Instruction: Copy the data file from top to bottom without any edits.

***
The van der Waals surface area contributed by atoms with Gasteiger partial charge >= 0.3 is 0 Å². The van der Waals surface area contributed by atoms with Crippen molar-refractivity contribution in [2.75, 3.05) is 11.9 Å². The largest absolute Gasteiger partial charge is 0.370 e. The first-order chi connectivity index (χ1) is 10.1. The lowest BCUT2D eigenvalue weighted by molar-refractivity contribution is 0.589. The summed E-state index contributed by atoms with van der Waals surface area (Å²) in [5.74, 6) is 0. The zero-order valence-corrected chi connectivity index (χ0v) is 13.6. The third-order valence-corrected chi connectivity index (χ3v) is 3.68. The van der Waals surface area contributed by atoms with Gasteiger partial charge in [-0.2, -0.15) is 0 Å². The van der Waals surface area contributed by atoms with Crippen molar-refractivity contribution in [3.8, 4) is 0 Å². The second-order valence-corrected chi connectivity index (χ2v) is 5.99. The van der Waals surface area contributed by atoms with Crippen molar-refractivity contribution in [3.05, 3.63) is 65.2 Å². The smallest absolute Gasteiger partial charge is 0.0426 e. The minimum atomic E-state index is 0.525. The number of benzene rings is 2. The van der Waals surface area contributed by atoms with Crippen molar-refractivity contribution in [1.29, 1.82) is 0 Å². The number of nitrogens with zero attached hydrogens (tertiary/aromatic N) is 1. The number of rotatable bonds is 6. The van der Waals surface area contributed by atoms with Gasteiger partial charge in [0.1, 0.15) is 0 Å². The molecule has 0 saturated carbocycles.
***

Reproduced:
The van der Waals surface area contributed by atoms with Gasteiger partial charge >= 0.3 is 0 Å². The van der Waals surface area contributed by atoms with Crippen molar-refractivity contribution in [2.75, 3.05) is 11.9 Å². The largest absolute Gasteiger partial charge is 0.370 e. The first-order chi connectivity index (χ1) is 10.1. The lowest BCUT2D eigenvalue weighted by molar-refractivity contribution is 0.589. The summed E-state index contributed by atoms with van der Waals surface area (Å²) in [5.74, 6) is 0. The zero-order valence-corrected chi connectivity index (χ0v) is 13.6. The third-order valence-corrected chi connectivity index (χ3v) is 3.68. The van der Waals surface area contributed by atoms with Gasteiger partial charge in [-0.2, -0.15) is 0 Å². The van der Waals surface area contributed by atoms with Crippen molar-refractivity contribution in [3.8, 4) is 0 Å². The second-order valence-corrected chi connectivity index (χ2v) is 5.99. The van der Waals surface area contributed by atoms with Crippen molar-refractivity contribution in [3.05, 3.63) is 65.2 Å². The smallest absolute Gasteiger partial charge is 0.0426 e. The minimum atomic E-state index is 0.525. The number of benzene rings is 2. The van der Waals surface area contributed by atoms with Crippen molar-refractivity contribution in [1.29, 1.82) is 0 Å². The number of nitrogens with zero attached hydrogens (tertiary/aromatic N) is 1. The number of rotatable bonds is 6. The van der Waals surface area contributed by atoms with Gasteiger partial charge in [0.1, 0.15) is 0 Å². The molecule has 0 saturated carbocycles.